Check-in with your intuition if you show up differently in different situations. Do you feel you are showing up as your authentic self in each situation? Or does a situation feel out of alignment?

I once spoke with a client who described going to work as “putting on a mask.” As she described it further, I believe she was embracing an aspect of her authentic self, recognizing that she shows up differently in the workplace than at home with her family. At the same time, I had an intuitive reaction to her choice of words.

A mask hides our authentic self from the world, enabling us to play a character. If you find yourself “putting on a mask” as you step into a situation, pause and reflect. Are you hiding some aspect of your authentic self, and if so, why?

A powerful tool for exploring this deeper is reconnecting with your values. Examine whether the situation aligns with each of your core values. Often, you will find that the root of an inauthentic experience is a conflict with one of your values.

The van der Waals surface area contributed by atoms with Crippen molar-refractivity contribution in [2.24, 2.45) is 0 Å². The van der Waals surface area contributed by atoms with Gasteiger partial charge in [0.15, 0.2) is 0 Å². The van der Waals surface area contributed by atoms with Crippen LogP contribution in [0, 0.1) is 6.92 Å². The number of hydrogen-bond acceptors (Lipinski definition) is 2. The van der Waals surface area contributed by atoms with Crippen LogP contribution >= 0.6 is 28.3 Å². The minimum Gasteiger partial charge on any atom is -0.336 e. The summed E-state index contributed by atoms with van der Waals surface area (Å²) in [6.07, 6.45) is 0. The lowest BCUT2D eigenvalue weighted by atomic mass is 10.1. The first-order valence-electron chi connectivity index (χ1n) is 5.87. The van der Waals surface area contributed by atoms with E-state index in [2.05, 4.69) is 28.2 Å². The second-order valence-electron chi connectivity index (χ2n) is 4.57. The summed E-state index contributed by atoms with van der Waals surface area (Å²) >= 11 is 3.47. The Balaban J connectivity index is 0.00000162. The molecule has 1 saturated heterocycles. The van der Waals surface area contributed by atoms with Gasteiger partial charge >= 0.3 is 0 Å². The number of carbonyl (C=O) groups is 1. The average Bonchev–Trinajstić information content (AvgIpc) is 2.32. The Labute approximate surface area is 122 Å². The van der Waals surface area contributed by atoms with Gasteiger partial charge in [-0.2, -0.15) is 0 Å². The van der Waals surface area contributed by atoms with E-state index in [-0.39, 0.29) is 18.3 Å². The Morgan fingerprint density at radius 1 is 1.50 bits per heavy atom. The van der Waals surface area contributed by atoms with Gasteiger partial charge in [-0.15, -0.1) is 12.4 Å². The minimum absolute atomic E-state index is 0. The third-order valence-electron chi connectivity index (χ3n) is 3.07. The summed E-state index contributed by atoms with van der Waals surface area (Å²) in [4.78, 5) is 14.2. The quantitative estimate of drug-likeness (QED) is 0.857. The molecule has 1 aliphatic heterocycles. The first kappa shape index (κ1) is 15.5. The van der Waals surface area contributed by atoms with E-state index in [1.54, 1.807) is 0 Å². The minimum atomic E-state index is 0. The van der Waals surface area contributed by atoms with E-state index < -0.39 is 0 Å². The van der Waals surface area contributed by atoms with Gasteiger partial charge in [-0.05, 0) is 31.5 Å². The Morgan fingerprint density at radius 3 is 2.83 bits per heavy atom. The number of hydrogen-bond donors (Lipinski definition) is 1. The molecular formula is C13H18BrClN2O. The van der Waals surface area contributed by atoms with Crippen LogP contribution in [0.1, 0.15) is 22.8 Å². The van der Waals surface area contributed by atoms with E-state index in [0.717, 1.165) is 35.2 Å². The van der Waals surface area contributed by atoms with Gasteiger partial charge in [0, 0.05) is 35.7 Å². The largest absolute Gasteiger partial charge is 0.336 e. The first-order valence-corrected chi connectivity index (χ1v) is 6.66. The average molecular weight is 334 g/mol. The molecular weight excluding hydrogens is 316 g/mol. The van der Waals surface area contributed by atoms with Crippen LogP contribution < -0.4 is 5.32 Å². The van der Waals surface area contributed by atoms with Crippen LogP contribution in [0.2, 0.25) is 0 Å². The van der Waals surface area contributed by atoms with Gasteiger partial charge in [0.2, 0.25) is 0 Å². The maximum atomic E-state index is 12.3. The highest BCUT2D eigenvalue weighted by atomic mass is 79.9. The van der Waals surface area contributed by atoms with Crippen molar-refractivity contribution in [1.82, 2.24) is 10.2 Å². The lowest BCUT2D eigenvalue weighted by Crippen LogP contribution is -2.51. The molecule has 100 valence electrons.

Embracing Authenticity

How do I recognize when I am out of alignment with my authentic self? These days, I primarily rely on intuition. There is a felt sense of knowing I have, a spidey sense, if you will, that I’m not in alignment. When I sense this, I pause and reflect on the situation.

  • What’s the experience that is driving my thoughts or actions?
  • What am I saying or doing that feels out of alignment with my authentic self?
  • What is driving me to think or act this way?
  • How do I want to shift?

Leveraging intuition in this way taps into the right hemisphere of your brain to identify an authenticity gap on your own.